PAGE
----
Radiation therapy, or radiotherapy, is the use of different types of radiation to safely and efficiently cure cancer and other diseases. Radiation oncologists can use radiation to cure cancer, to control the growth of the cancer or to alleviate symptoms, such as Pain. Radiation therapy works by destroying cells. Healthy cells can rebuild themselves, while cancer cells can not. New techniques also allow doctors to better aim the radiation to protect healthy cells.
Often Radiation therapy is the only medication a patient requires. In many times, it is just one aspect of a patient’s diagnosis. For example, Prostate Cancer and larynx cancer are often treated with Radiotherapy alone, while a woman with Breast Cancer may be treated with surgery, radiation and Chemotherapy.
Radiation can also be used to make the primary treatment more successful. For example, you may be treated with Radiotherapy before Surgery to help shrink the tumour and allow less aggressive operation; or you may be treated with radiation after Surgery to destroy small amounts of cancer that may have been left behind. A radiation oncologist can choose to use Radiation therapy in a variety of different ways. Often the aim is to cure cancer. In this case, Radiation therapy can be used to:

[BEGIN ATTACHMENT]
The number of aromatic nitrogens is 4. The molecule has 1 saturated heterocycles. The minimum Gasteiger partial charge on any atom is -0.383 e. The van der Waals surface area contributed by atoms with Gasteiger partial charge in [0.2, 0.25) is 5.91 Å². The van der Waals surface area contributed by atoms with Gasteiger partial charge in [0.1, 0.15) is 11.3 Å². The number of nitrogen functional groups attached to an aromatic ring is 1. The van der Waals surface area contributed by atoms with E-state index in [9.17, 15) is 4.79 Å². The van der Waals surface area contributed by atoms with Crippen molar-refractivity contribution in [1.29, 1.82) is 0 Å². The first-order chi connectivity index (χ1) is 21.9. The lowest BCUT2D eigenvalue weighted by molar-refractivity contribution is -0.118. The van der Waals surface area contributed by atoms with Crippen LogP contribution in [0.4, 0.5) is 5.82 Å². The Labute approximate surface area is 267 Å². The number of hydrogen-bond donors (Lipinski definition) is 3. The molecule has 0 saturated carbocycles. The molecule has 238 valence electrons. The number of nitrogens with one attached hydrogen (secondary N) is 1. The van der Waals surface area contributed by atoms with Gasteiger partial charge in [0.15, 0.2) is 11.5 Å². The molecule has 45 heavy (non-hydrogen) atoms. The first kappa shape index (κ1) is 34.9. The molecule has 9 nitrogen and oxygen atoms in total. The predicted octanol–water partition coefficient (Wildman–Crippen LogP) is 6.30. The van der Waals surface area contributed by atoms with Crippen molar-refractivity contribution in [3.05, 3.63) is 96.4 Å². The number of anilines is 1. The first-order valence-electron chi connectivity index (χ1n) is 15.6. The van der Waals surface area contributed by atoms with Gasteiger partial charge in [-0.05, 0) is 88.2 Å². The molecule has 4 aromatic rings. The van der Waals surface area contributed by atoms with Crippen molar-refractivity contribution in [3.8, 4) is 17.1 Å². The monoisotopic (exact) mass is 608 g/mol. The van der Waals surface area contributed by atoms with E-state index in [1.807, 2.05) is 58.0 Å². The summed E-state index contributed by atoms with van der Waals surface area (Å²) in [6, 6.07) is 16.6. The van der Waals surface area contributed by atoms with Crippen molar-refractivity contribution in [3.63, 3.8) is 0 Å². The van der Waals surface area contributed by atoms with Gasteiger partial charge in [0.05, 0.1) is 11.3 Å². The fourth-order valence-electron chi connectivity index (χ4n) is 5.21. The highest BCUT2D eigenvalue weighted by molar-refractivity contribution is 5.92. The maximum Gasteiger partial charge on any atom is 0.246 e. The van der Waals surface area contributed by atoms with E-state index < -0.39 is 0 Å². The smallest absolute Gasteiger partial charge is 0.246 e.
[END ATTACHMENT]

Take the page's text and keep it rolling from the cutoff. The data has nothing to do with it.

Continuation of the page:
- Destroy tumours that have not spread to other areas of the body.
- Reduce the likelihood that cancer will return after you undergo Surgery or Chemotherapy by killing tiny quantities of cancer that may remain.
Sometimes, the ultimate aim is to slow down the cancer as much as possible. For other situations, the objective is to reduce the symptoms caused by increasing tumours and to improve the quality of life. When Radiation therapy is administered for this purpose, it is called palliative care. In this instance, radiation may be used to:
- Shrink tumours that are messing with the quality of life, such as a lung tumour that is causing shortness of breath.
- Relieve Pain by reducing the size of the tumour.